Circadian Rhythm


Circadian rhythm (also known as your sleep/wake cycle or body clock) is a natural, internal system that's designed to regulate feelings of sleepiness and wakefulness over a 24-hour period. 

How does it work?

A part of your hypothalamus (a portion of your brain) controls your circadian rhythm. That said, outside factors like lightness and darkness can also impact it. When it’s dark at night, your eyes send a signal to the hypothalamus that it’s time to feel tired. Your brain, in turn, sends a signal to your body to release melatonin, which makes your body tired. That’s why your circadian rhythm tends to coincide with the cycle of daytime and nighttime. 

Role of Circadian rhythm

  • Circadian rhythms can influence sleep-wake cycles, hormone release, eating habits and digestion, body temperature, and other important bodily functions.
  • Many hormones and immune signals are produced rhythmically in 24-hour cycles.  Cortisol, for example, which is known to suppress inflammation and regulate certain T cell–mediated immune responses, peaks early in the morning and ebbs as the day progresses.
  • Across diseases, from cancer and cardiac ailments to allergies and arthritis, epidemiological data and clinical trials are revealing that timing medications to the body’s internal clock could improve their effectiveness and reduce side effects.

Ayurvedic perspective 

Ayurveda believes that an early start is best for your body. Called the “brahma muhurtha,” the time to set your alarm clock is exactly 1 hour and 36 minutes before sunrise. The body’s biological clock is regulated by the doshas.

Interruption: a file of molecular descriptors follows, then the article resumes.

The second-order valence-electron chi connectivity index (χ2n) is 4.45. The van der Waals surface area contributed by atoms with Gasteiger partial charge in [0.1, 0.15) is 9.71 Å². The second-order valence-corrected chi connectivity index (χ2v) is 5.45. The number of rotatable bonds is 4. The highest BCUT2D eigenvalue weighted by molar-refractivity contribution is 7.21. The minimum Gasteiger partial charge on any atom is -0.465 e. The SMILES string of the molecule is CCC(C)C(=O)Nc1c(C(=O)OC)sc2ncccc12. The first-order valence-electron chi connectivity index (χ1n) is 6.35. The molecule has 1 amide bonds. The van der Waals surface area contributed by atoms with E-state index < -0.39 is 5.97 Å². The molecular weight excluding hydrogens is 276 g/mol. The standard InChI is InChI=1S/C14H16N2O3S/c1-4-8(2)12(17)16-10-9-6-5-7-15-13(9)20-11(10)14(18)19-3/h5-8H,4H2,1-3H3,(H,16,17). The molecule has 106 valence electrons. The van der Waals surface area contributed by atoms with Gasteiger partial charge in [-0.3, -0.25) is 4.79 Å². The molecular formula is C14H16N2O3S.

• Kapha: The time of maximum activity of kapha is during morning and evening from about 6 to 10 a.m. and 6 to 10 p.m.
  • Pitta: this period is during midday and midnight, from about 10 a.m. to 2 p.m. and 10 p.m. to 2 a.m
  • Vata hours are dawn and dusk, from about 2 to 6 a.m. and p.m.

What disrupts the circadian rhythm?

  • Travelling through different time zones leading to jet lag
  • Night shift work
  • Sleeping very late watching TV or reading or late night partying, late night meetings due to different time zones and so on. 

Biological clocks that run fast or slow can result in disrupted or abnormal circadian rhythms. Irregular rhythms have been linked to various chronic health conditions, such as sleep disorders, obesity, diabetes, depression, bipolar disorder, and seasonal affective disorder.  This explains why shift workers are more prone to gastrointestinal problems such as constipation, diarrhoea, or gastric ulcers. Hence it is important to have proper schedule for sleeping and waking up daily even on weekends.   
 


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